Inspections revealed the presence of a small hole and discoloration of the radiator’s surface, indicative of a potential Micrometeoroid Orbital Debris (MMOD) impact. As 2023 began, it became readily apparent that although Soyuz MS-22 could be used in the dire eventuality of an emergency return, it was not safe for a “nominal” re-entry and in mid-January NASA and Roscosmos determined that a “replacement” ship, Soyuz MS-23, would fly uncrewed to the station.

Frank Rubio, pictured during one of his three spacewalks with Josh Cassada last fall. Photo Credit: NASA

Soyuz MS-23 arrived safely on 23 February and Prokopyev, Petelin and Rubio transferred their seat liners over to the new ship, before the old Soyuz MS-22 was remotely undocked and returned autonomously to Earth in late March. It parachuted to a safe landing in Kazakhstan, although temperatures inside the spacecraft reportedly peaked at close to 50 degrees Celsius (122 degrees Fahrenheit), rather more favorable than the worst-case scenarios envisaged by flight planners.

With a double-duty increment ahead of them, it became obvious that Prokopyev, Petelin and Rubio would pass a full year in space, the first humans of the ISS era to do so. Last week, their replacements—Soyuz MS-24’s Oleg Kononenko, Nikolai Chub and Loral O’Hara—launched from Baikonur and arrived safely at the station.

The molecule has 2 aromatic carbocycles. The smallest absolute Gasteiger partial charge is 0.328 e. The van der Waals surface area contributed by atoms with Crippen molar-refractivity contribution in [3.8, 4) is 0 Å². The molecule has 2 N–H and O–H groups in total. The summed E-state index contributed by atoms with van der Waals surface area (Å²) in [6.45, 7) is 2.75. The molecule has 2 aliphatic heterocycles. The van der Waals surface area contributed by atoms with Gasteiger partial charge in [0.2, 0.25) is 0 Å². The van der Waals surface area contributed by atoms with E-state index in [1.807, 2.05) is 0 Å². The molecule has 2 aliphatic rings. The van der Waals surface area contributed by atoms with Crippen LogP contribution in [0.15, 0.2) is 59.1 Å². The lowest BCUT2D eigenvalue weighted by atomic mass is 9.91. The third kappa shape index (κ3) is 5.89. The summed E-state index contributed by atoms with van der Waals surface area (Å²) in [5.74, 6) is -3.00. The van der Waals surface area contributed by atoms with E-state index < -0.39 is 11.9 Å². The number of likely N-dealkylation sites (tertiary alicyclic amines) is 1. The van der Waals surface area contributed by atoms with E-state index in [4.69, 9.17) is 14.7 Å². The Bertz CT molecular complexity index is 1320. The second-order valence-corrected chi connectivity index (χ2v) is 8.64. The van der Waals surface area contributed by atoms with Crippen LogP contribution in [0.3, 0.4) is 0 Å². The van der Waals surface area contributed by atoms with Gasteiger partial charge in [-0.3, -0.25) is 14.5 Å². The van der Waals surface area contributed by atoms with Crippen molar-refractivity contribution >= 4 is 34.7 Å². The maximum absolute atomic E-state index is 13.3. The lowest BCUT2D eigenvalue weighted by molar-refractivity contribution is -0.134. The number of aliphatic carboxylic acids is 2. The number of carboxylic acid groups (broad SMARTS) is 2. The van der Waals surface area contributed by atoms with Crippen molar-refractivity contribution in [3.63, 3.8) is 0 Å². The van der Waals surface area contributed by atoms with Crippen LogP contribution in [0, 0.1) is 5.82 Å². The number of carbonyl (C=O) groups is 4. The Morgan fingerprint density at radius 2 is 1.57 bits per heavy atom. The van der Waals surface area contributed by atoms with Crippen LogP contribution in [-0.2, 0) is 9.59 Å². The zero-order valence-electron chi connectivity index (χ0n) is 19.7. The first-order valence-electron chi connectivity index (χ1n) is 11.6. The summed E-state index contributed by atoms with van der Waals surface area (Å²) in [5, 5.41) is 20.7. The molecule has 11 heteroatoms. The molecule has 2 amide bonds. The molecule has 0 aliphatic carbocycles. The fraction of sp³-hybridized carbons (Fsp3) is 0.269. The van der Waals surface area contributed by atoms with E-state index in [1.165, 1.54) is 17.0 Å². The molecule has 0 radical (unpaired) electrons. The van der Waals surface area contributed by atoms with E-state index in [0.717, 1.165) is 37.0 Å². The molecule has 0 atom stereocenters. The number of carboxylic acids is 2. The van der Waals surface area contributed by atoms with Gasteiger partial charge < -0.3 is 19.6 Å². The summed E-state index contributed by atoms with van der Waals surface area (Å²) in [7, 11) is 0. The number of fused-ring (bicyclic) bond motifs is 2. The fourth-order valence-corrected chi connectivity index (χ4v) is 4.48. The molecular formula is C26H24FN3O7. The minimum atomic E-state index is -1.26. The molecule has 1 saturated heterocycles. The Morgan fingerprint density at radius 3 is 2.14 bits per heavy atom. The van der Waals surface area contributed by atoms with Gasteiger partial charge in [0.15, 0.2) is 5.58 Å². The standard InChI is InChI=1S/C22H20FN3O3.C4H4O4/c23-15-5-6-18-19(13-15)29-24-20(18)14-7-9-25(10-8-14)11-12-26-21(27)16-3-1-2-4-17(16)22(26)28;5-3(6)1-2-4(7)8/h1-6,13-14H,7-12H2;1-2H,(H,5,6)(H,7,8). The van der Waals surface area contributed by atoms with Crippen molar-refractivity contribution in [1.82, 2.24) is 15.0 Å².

When Frank Rubio (top left), Dmitri Petelin (top right) and Sergei Prokopyev (bottom) launched last September, they anticipated a six-month ISS increment. Their station stay has since doubled. Photo Credit: NASA

So it is that at 9:54 a.m. EDT on Thursday, Prokopyev, Petelin and Rubio will pass 365 full days away from the home planet, the first humans to do so since Sergei Avdeyev, almost a quarter-century ago. And with Prokopyev having also completed a 197-day ISS increment back in 2018, his career total now stands at 561 days, placing him in 12th place on the list of the world’s most seasoned spacefarers.

Passing a continuous year on the first flights of their respective careers, Petelin and Rubio jointly reside in 49th place, but will leap jointly to 46th place by the time they return to Earth after 371 days next week. Rubio is currently the United States’ tenth most experienced spacefarer and will jump to ninth place—passing fellow astronaut Don Pettit’s cumulative 369 days—by the time his feet touch terra firma in the coming days.